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This photo shows a violation of the rules given in 406.2(D), which in part states, "Receptacles incorporating an isolated grounding conductor connection intended for the reduction of electrical noise (electromagnetic interference) as permitted in 250.146(D) shall be identified by an orange triangle located on the face of the receptacle." Immediately following this basic requirement, part (1) of this section of the Code says, "Receptacles so identified shall be used only with equipment grounding conductors that are isolated in accordance with 250.146(D)." The pertinent portion of 250.146(D) to note here is the second sentence, which says, "The receptacle grounding terminal shall be connected to an insulated equipment grounding conductor run with the circuit conductors."
Correlation of these rules requires any receptacle that is identified as an isolated ground receptacle to be used only where it is actually attached to an equipment grounding conductor that is effectively, electrically isolated from the raceway and metal box in which the receptacle is installed. In this case, the insulated equipment grounding conductor exiting the metallic outlet box is attached to a field-installed grounding detail that provides continuity between the "isolated" grounding conductor and the ground path provided for the metal outlet box.
The basic idea behind the requirements of 406.2(D) is to prevent someone from being "fooled" into thinking that the IG receptacle actually has an isolated ground, as may be required for certain cord- and plug-connected electronic equipment, such as a cash register. Often, where a manufacturer calls for an isolated ground, failure to actually provide an isolated ground will essentially void the manufacturer's warranty.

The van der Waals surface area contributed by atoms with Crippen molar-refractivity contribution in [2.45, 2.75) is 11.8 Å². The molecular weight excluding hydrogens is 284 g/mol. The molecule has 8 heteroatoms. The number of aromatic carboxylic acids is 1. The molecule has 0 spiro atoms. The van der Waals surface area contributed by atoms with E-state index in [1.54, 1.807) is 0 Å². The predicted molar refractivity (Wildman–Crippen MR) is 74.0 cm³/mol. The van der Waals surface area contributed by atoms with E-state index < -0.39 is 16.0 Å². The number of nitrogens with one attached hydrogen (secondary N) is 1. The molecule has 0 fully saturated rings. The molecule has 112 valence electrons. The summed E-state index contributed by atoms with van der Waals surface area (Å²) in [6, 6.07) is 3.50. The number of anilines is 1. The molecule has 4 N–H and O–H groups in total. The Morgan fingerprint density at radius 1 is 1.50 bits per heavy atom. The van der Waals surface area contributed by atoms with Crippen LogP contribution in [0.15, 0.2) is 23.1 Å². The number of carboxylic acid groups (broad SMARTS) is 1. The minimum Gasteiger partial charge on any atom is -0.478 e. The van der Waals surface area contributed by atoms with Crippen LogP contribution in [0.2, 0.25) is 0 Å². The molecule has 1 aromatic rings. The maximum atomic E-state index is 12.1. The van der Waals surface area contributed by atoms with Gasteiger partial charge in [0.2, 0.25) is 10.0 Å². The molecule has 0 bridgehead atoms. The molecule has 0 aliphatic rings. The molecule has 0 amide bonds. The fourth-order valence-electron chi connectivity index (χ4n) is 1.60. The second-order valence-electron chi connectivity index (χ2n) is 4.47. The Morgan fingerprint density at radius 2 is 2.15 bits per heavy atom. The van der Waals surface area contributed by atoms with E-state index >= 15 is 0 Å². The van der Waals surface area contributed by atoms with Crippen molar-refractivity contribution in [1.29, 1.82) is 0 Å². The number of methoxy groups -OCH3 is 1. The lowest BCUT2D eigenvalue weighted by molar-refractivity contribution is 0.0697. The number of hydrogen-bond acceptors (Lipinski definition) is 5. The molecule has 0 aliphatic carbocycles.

Why would anyone use an isolated ground receptacle when it was not required? Maybe the installer had nothing else on the truck — and rather than go to the supply house to pick up a non-isolated ground receptacle and then return to the job to install this single device, he decided to simply use the isolated ground receptacle instead. Based on the requirements outlined in the 2008 NEC, the use of an IG receptacle in this situation is now a Code violation.
My last comment is related to the larger equipment grounding conductor connected to the grounding detail. To tell the truth, I'm not really sure what's going on here. Typically, equipment grounding conductors are to be routed with the circuit conductors [250-134(B)] to ensure a low-impedance fault-return path. In alternating-current systems, separation of the grounding conductor from the circuit conductors will result in a higher impedance because mutual cancellation of the magnetic fields is only possible where the grounding and circuit conductors are in close proximity to each other.